Joined up thinking and noisy cafés

Jacob Plotkin has e-mailed to point out a stupid mistake just five pages into the previous version(s) of the Gödel book. I’d given a really, really bad reason for saying (what is true) that the incompleteness of arithmetic entails the incompleteness of the theory of rational fields. Of course, it’s not enough for Gödelian incompleteness to carry over to a theory T that T can define 0, 1, 2 and so on (and knows about adding and multiplying these). T has got to be able to define a predicate Nat applying to the numbers so that T can replicate numerical quantifications. Only that way can T count as e.g. embracing Robinson arithmetic, and hence be incomplete-if-consistent for Gödelian reasons. Well, Q, the standard theory of rational fields, can define a suitable predicate Nat, so incompleteness does apply. But that is not at all obvious. In fact, defining Nat in Q was part of the work that Julia Robinson got her PhD for (see her JSL 1949 paper).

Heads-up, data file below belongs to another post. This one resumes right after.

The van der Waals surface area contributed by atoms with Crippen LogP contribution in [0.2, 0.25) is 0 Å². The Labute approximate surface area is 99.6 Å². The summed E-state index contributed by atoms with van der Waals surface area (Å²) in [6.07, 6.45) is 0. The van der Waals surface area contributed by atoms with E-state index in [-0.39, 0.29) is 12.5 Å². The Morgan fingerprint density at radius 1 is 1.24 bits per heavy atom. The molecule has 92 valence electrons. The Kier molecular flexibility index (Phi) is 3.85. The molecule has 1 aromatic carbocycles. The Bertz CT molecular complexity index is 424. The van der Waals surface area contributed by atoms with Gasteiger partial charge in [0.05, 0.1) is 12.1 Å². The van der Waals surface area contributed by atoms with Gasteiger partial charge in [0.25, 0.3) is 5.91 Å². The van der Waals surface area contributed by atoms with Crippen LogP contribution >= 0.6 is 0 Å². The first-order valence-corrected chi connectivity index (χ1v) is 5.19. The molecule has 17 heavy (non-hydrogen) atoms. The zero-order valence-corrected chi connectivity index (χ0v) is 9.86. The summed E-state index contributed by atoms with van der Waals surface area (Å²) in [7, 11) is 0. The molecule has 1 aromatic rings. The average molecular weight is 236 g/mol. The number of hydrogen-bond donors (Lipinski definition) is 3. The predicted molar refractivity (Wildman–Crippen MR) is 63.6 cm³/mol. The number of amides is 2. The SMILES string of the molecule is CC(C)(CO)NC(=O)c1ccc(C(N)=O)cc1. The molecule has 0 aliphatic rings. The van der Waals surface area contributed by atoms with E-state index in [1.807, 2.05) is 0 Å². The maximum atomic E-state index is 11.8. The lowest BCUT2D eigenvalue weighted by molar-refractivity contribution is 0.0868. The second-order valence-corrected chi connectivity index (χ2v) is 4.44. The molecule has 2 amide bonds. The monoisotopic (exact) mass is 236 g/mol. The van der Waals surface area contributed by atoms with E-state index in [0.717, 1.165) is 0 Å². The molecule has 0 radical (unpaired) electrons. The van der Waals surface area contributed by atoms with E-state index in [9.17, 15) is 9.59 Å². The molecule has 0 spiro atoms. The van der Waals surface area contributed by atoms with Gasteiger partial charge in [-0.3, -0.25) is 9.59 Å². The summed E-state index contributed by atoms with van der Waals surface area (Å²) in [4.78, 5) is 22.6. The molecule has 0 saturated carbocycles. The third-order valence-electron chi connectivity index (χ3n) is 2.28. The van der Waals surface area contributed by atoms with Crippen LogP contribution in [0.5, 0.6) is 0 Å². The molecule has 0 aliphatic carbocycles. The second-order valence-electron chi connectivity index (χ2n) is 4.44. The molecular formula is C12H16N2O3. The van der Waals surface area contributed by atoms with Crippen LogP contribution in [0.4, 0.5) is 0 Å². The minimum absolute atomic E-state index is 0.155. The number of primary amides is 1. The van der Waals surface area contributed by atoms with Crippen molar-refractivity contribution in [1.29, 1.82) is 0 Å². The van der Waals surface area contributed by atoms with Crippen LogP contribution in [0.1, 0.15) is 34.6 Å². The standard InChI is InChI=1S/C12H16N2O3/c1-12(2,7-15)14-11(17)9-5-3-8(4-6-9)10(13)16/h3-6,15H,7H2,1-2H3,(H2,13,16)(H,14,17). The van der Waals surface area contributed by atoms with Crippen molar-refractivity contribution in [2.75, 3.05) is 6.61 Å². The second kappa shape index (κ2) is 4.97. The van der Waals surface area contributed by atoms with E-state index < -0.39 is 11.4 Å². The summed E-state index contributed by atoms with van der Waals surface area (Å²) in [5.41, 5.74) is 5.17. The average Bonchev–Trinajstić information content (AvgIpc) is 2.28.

Now I kind of knew all that, but it didn’t stop me writing something that completely ignored it. And it stayed in a number of successive drafts. These kinds of cognitive glitches — these failures in joined up thinking — are very odd, and maddeningly annoying when you succumb to them. (I once saw my wife, who’d spent some of the afternoon making a large pot of chicken stock, very attentively pouring the stock away down the sink, carefully saving the boiled bones and vegetables …)

Another psychological oddity: why do I often find it easier to read in my favourite noisy Italian café (Savino’s, since you ask) with Italian radio blaring and a lot of comings and goings, than in a quiet library which can be all too conducive to sleepiness. I don’t think it is just the supply of espresso. Presumably it is something to do with the noise and bustle keeping part your brain alert for signs of danger and threat in the background, and so stopping processing from shutting down …

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